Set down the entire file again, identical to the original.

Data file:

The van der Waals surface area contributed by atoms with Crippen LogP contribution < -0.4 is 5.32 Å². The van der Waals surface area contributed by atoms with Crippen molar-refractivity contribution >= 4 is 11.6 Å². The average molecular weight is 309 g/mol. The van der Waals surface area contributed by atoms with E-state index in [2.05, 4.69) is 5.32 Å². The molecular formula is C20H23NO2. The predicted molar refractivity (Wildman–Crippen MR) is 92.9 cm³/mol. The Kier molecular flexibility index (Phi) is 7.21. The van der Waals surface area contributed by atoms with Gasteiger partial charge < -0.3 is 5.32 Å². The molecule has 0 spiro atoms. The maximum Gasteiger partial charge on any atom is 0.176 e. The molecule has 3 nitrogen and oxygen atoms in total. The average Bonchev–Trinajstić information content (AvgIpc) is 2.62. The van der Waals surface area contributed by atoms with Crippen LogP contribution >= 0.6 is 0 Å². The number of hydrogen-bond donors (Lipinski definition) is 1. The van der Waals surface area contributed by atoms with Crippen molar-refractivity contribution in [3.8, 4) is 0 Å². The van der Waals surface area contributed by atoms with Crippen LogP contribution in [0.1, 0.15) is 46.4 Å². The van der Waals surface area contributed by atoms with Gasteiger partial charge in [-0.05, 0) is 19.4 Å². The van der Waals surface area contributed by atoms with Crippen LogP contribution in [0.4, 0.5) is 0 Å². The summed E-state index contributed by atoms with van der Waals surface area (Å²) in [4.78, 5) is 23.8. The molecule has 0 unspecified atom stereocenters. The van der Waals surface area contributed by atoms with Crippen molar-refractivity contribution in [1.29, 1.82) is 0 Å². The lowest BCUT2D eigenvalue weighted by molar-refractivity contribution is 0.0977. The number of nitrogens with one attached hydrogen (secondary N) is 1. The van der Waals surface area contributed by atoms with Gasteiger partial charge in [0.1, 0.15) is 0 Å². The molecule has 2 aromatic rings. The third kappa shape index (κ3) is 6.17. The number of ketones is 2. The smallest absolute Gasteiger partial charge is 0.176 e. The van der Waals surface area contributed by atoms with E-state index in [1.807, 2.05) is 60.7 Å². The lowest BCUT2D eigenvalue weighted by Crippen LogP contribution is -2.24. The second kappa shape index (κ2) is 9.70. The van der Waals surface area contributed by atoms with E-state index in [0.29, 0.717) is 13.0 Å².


The van der Waals surface area contributed by atoms with Crippen LogP contribution < -0.4 is 5.32 Å². The van der Waals surface area contributed by atoms with Crippen molar-refractivity contribution >= 4 is 11.6 Å². The average molecular weight is 309 g/mol. The van der Waals surface area contributed by atoms with E-state index in [2.05, 4.69) is 5.32 Å². The molecular formula is C20H23NO2. The predicted molar refractivity (Wildman–Crippen MR) is 92.9 cm³/mol. The Kier molecular flexibility index (Phi) is 7.21. The van der Waals surface area contributed by atoms with Gasteiger partial charge < -0.3 is 5.32 Å². The molecule has 0 spiro atoms. The maximum Gasteiger partial charge on any atom is 0.176 e. The molecule has 3 nitrogen and oxygen atoms in total. The average Bonchev–Trinajstić information content (AvgIpc) is 2.62. The van der Waals surface area contributed by atoms with Crippen LogP contribution >= 0.6 is 0 Å². The number of hydrogen-bond donors (Lipinski definition) is 1. The van der Waals surface area contributed by atoms with Crippen molar-refractivity contribution in [3.8, 4) is 0 Å². The van der Waals surface area contributed by atoms with Crippen LogP contribution in [0.1, 0.15) is 46.4 Å². The van der Waals surface area contributed by atoms with Gasteiger partial charge in [-0.05, 0) is 19.4 Å². The van der Waals surface area contributed by atoms with Crippen LogP contribution in [0.4, 0.5) is 0 Å². The summed E-state index contributed by atoms with van der Waals surface area (Å²) in [4.78, 5) is 23.8. The molecule has 0 unspecified atom stereocenters. The van der Waals surface area contributed by atoms with Crippen molar-refractivity contribution in [1.29, 1.82) is 0 Å². The lowest BCUT2D eigenvalue weighted by molar-refractivity contribution is 0.0977. The number of nitrogens with one attached hydrogen (secondary N) is 1. The van der Waals surface area contributed by atoms with Gasteiger partial charge in [0.1, 0.15) is 0 Å². The molecule has 2 aromatic rings. The third kappa shape index (κ3) is 6.17. The number of ketones is 2. The smallest absolute Gasteiger partial charge is 0.176 e. The van der Waals surface area contributed by atoms with E-state index in [1.807, 2.05) is 60.7 Å². The lowest BCUT2D eigenvalue weighted by Crippen LogP contribution is -2.24. The second kappa shape index (κ2) is 9.70. The van der Waals surface area contributed by atoms with E-state index in [0.29, 0.717) is 13.0 Å².